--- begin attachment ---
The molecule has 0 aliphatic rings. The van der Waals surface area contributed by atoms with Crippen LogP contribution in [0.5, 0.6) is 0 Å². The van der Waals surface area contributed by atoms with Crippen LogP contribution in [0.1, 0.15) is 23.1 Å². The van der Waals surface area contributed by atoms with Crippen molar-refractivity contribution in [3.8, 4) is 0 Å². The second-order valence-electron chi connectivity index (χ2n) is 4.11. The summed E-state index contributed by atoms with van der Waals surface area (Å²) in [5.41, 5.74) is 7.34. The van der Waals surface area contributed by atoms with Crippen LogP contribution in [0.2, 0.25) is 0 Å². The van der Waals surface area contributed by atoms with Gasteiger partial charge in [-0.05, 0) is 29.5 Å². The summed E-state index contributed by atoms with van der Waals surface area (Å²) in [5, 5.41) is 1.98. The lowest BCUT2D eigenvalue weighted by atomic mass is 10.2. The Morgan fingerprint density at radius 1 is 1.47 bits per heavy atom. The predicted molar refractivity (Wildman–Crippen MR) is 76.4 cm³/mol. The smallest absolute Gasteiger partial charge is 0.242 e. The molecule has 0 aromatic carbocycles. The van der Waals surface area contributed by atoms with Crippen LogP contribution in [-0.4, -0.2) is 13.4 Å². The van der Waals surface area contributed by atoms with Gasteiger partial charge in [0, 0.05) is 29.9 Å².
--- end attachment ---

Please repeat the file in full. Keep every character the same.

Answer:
The molecule has 0 aliphatic rings. The van der Waals surface area contributed by atoms with Crippen LogP contribution in [0.5, 0.6) is 0 Å². The van der Waals surface area contributed by atoms with Crippen LogP contribution in [0.1, 0.15) is 23.1 Å². The van der Waals surface area contributed by atoms with Crippen molar-refractivity contribution in [3.8, 4) is 0 Å². The second-order valence-electron chi connectivity index (χ2n) is 4.11. The summed E-state index contributed by atoms with van der Waals surface area (Å²) in [5.41, 5.74) is 7.34. The van der Waals surface area contributed by atoms with Crippen LogP contribution in [0.2, 0.25) is 0 Å². The van der Waals surface area contributed by atoms with Gasteiger partial charge in [-0.05, 0) is 29.5 Å². The summed E-state index contributed by atoms with van der Waals surface area (Å²) in [5, 5.41) is 1.98. The lowest BCUT2D eigenvalue weighted by atomic mass is 10.2. The Morgan fingerprint density at radius 1 is 1.47 bits per heavy atom. The predicted molar refractivity (Wildman–Crippen MR) is 76.4 cm³/mol. The smallest absolute Gasteiger partial charge is 0.242 e. The molecule has 0 aromatic carbocycles. The van der Waals surface area contributed by atoms with Crippen LogP contribution in [-0.4, -0.2) is 13.4 Å². The van der Waals surface area contributed by atoms with Gasteiger partial charge in [0, 0.05) is 29.9 Å².